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After the Great Fire of London in 1666, landowners were fearful of rebuilding the city as the overcrowded space it once was. As a result, larger open spaces were created in the West of London, creating the city’s first suburbs. Originally known as Southampton Square; Bloomsbury Square as we know it today was developed by the 4th Earl of Southampton in the late 17th Century, making it one of London’s earliest Squares. Sadly none of these original houses survive today. It is thought that the origin of the name ‘Bloomsbury’ goes back even further in London’s history to 1201, deriving from the name Blemondisberi, after the Norman land owner William de Blemond.
Southampton Square. Courtesy of the Camden.gov archives.
The offices at 21 Bloomsbury Square lie on the site of Southampton House, the house built by the Earl of Southampton, which spanned the entire Northern side of the square, extending to where the outer buildings of the British Museum lie today. The current office space is located in what were once the large gardens in front of the house. There were also extensive ponds and farmland to the north of the residence, which can be seen on maps of the time.
Bloomsbury Square Garden. Courtesy of the Camden.gov archives.
The property then passed into the hands of the Russel family, the Dukes of Bedford, who renamed it, Bedford House. The estate continued to develop the area surrounding the property, turning the address into a desirable upper-middle class suburb, admired for its clean air, refined architecture and central garden for private residents.
Bloomsbury Square. Courtesy of the British History archives.
The London Garden Trust explains how squares like Bloomsbury square were London’s first suburbs. These suburbs became popular amongst the wealthy who feared the cramped conditions of inner London. This fear was largely due to the devastating effects of the Great Plague and the Great Fire, which made more spacious areas more attractive to live in in the aftermath. Visit the London Garden Trust for an audio walk through of Bloomsbury Square.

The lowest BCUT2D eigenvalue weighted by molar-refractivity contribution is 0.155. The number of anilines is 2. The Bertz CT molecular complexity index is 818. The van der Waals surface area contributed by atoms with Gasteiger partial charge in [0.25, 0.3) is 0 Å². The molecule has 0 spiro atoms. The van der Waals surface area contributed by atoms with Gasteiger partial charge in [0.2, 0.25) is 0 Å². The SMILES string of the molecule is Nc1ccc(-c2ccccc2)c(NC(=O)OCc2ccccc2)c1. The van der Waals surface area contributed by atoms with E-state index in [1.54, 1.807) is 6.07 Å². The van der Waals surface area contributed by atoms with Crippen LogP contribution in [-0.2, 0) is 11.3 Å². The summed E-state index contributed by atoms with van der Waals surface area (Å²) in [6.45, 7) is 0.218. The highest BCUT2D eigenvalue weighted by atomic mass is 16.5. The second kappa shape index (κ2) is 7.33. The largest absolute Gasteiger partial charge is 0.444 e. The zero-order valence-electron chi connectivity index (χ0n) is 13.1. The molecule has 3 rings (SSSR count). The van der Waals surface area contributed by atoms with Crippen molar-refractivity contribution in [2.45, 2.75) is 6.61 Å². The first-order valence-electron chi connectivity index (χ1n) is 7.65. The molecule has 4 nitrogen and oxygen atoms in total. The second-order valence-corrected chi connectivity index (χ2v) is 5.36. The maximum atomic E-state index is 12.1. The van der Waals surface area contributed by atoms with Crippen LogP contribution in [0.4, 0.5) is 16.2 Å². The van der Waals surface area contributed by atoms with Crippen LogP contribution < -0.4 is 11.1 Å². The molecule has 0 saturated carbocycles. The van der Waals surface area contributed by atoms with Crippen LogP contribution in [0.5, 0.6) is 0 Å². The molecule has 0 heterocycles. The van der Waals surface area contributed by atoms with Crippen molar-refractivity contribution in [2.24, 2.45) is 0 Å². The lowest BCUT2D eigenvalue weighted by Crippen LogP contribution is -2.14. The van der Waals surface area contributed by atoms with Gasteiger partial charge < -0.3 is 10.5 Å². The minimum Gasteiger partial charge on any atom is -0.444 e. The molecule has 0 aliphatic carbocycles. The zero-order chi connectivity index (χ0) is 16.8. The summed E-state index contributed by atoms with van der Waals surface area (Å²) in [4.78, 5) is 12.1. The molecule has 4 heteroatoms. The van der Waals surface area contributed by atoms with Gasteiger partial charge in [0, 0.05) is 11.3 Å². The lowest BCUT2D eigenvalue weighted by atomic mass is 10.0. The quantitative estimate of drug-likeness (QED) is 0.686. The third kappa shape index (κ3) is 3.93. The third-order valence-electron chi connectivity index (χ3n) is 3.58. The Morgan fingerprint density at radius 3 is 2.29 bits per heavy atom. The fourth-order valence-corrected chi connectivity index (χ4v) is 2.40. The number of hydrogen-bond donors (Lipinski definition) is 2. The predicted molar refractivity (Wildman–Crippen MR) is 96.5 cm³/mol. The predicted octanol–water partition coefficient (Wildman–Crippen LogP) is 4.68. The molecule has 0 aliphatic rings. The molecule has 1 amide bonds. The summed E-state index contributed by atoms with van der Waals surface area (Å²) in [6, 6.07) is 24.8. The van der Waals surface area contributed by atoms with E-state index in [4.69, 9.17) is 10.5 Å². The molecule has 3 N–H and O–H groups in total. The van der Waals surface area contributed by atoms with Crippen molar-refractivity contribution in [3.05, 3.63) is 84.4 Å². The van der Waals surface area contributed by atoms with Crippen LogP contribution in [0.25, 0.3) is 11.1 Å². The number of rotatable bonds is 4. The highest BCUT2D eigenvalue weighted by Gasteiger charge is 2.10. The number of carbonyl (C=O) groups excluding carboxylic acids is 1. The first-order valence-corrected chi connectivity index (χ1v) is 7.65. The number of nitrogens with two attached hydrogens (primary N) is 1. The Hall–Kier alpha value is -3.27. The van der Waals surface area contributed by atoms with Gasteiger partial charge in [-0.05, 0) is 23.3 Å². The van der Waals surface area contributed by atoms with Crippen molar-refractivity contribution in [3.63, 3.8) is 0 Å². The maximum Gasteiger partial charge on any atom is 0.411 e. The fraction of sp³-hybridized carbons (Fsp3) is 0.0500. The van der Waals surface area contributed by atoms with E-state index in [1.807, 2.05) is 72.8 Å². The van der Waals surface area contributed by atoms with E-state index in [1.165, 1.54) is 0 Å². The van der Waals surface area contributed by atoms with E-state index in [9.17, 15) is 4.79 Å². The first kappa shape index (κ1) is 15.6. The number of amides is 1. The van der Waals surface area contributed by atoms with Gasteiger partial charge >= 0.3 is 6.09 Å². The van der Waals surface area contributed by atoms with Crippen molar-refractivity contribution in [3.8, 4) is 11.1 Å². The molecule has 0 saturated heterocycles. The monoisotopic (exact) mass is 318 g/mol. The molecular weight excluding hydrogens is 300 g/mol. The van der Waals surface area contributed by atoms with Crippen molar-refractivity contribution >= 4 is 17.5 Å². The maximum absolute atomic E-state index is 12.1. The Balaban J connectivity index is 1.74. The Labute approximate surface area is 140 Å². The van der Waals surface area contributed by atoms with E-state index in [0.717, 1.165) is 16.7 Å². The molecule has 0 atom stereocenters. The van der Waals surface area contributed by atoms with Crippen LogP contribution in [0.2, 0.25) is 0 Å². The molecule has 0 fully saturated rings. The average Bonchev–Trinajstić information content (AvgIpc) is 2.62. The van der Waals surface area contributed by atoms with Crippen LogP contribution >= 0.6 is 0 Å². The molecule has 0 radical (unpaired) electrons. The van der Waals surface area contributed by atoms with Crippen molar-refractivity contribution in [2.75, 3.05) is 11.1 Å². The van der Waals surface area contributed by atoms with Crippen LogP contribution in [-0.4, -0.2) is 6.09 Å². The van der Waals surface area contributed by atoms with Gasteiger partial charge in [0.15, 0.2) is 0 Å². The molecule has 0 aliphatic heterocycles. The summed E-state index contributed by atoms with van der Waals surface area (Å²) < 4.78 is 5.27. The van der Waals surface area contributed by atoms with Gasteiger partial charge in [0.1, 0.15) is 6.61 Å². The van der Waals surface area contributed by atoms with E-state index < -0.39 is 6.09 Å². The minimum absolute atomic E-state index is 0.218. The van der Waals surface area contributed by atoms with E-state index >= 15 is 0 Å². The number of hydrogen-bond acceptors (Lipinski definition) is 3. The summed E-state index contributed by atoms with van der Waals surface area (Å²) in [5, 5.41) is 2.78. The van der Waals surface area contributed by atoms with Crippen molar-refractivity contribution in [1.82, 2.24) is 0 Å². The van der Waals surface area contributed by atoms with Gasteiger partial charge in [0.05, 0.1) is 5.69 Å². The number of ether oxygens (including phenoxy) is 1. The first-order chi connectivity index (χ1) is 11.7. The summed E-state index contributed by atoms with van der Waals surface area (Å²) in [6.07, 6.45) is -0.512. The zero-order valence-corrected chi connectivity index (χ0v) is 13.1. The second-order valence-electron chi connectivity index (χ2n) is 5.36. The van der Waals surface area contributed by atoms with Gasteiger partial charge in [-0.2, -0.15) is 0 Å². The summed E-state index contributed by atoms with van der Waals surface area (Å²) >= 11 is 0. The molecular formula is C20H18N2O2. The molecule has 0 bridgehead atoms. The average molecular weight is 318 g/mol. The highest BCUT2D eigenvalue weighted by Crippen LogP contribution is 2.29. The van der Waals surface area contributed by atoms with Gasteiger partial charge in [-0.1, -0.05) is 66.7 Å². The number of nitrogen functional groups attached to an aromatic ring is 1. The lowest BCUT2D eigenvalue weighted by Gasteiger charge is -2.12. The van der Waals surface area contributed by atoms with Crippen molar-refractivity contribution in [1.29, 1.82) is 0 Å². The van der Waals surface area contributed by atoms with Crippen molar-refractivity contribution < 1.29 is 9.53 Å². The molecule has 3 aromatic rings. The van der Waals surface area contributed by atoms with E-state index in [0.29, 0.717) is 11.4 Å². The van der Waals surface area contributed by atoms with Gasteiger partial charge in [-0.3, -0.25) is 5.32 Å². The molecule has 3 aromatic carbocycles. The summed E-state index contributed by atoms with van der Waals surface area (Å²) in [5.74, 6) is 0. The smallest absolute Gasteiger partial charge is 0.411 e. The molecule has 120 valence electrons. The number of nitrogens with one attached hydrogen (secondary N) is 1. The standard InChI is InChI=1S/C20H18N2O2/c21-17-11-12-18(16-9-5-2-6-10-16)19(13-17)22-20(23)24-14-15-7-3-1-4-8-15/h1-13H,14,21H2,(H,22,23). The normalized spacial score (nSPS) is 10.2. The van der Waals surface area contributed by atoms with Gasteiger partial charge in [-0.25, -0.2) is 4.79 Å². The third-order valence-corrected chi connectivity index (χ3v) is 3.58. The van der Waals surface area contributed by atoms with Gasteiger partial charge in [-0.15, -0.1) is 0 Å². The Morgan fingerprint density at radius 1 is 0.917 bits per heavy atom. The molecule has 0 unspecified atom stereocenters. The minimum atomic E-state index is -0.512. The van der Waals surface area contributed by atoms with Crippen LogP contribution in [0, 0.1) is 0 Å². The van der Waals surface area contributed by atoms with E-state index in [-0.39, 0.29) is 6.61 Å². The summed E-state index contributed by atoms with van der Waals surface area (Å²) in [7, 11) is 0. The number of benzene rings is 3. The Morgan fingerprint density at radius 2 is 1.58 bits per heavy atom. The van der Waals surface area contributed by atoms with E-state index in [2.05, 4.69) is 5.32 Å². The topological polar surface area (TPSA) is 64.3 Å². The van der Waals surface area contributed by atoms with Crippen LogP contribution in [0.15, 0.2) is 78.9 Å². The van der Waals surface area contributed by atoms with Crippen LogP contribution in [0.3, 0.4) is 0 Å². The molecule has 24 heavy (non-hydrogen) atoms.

Bloomsbury Square. Courtesy of London Garden Trust
The popularity of the Square among the upper classes lessened and Bedford House was demolished around the turn of the 19th Century. The site was rapidly redeveloped and replaced by two separate terrace blocks of five houses, making way for Bedford Place between them, where 21 Bloomsbury Square lies today. Its proximity to the Inns of Court and the city’s major hospital meant that it soon attracted middle-class professionals, including future Prime Minister Benjamin Disraeli.
The residents of Bloomsbury Square changed again in the mid-19th Century as the buildings began to house firms, foundations and institutions. By this time, most of the original Bedford Estate had disappeared to make way for these new office spaces. The first of its kind was the neighbouring number 17, which became home to the Pharmaceutical Society of Great Britain, established in 1841. In 1875, number 23 became the location of the Metropolitan and National Nursing Association. Later, next door at number 20, Gertrude Stein made her home briefly in 1902.
Gertrude Stein. Courtesy of Wikipedia.
The new reputation of the square as a creative centre was cemented in the early 20th Century by the Bloomsbury Group. This group of writers, intellectuals and artists, included Virginia Woolf and E. M. Forster who met in their private homes in the Bloomsbury area. Nearby in Gower Street also, the Pre-Raphaelite brotherhood was established in John Millais’s family home.
The Bloomsbury Group. Courtesy of the Tate archives.
During the Second World War, the railings to the private gardens were removed to be melted down and make armaments enabling the gardens to become a public space. Today, Bloomsbury Square remains a focal point for London’s medical and artistic history.
Each area of London has its unique history that’s waiting to be discovered and it’s always something we look out for when choosing an office location. We currently have an office on Bloomsbury Square at number 21 that’s ready for you to enjoy.